Now maybe there is a good explanation for this and the numbers could just reveal what is happening to many non-profits during these tough financial times. But these poor numbers should make the public very curious about what the city’s independent audit revealed. The numbers published online by Thistle were bad enough. What is it that the city found that makes Thistle demand that the findings remain a secret?

If you’ll recall, 2 years ago a similar downtown project was discontinued after it was revealed there was a $9 million “financial gap”. And of course we know about the bait and switch of FasTracks and how the price continues to go up and the construction gets further and further away. Regardless of your opinion about this project and this organization, we need to make sure something similar doesn’t happen partnering up with Thistle.

Some council members are playing favorites with developers
Some members of this council stalled Panattoni’s request to move forward with the redeveloping the Twin Peaks Mall, and their emboldened city mouthpieces have smeared Panattoni, a company with a proven record. Look at Harvest Junction and the news releases featuring new stores and even a new hotel, as well as their plans for a new theater and their overall vision for the mall (no, I’m not paid or asked by anyone to say the above).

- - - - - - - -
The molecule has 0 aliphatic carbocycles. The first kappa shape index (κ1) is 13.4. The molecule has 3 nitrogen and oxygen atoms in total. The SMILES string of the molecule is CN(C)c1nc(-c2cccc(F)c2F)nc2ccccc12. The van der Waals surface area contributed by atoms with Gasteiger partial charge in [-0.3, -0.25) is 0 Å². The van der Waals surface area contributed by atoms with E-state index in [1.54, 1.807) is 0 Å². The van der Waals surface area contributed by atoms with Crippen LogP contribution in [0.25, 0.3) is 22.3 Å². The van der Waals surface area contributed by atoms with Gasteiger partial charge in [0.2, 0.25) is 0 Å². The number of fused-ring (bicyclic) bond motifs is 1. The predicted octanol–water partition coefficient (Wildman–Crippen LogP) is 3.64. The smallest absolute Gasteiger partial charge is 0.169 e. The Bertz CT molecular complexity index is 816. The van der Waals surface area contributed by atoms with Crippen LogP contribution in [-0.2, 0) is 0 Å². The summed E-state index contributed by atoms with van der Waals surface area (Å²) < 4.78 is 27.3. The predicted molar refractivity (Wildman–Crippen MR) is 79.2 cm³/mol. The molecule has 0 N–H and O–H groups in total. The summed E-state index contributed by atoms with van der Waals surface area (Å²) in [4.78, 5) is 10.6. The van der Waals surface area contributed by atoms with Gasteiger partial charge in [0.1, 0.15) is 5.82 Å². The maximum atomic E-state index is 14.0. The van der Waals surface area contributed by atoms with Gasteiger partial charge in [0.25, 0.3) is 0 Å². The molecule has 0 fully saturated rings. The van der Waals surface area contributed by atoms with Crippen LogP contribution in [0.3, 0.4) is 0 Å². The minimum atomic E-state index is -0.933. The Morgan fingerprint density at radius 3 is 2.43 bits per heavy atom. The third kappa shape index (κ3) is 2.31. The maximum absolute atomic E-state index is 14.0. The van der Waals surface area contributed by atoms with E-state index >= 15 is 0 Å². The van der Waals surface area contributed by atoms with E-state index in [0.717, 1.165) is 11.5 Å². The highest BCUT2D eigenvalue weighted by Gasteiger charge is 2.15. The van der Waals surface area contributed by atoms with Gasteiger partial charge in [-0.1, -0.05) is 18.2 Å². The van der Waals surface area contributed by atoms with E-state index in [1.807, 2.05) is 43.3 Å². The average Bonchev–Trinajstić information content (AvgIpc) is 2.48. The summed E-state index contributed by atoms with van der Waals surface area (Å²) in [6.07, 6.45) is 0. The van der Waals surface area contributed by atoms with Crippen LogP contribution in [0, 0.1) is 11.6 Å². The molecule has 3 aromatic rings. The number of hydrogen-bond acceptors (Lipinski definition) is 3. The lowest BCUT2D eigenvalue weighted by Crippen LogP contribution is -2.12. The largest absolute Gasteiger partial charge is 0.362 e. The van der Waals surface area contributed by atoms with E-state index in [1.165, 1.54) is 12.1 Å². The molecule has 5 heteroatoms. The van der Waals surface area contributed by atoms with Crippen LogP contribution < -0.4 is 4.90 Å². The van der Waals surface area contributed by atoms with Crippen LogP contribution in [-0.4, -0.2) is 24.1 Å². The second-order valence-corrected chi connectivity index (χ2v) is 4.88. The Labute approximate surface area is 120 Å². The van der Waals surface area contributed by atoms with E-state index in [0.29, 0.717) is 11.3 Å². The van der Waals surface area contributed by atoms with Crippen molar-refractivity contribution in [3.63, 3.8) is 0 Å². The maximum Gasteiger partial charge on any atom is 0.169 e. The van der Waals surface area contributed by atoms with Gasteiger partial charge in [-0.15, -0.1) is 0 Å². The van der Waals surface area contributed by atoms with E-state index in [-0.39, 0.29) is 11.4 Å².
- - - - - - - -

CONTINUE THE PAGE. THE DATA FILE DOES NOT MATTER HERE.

But when members of this council favor (Thistle) in an area they’d prefer to focus on (Downtown), it gets completely different treatment, even if they may not be financially sound. Something’s rotten here, and the involvement of those involved, including certain members of city council and city staff, should be held accountable. And preferably before this project even gets close to reality.

Go to the LDDA board meeting on Wednesday and ask some good questions
The LDDA will be holding a meeting this Wednesday April 22 at 528 Main Street at 4:15 p.m. If you are concerned about this issue, show up and ask questions, like: Can Thistle really come up with the money to fund this project, or not? Is the city going to be left holding the bag if Thistle goes belly up? Is Thistle using taxpayer money to get itself out of a financial jam? Ask the council members who were on the Technical Review Committee (TRC) that recommended this project if they are aware of this financial information? The council liaison is Karen Benker (303)774-7745 karenbenkerlg@earthlink.net and the staff liaison is Finance Director Jim Golden (who originally denied the Open Records request) (303)651-8629 jim.golden@ci.longmont.co.us

A dark cloud is going to remain over this project unless Longmont lives up to its promise of open and honest government.
(Picture source: City of Longmont government website)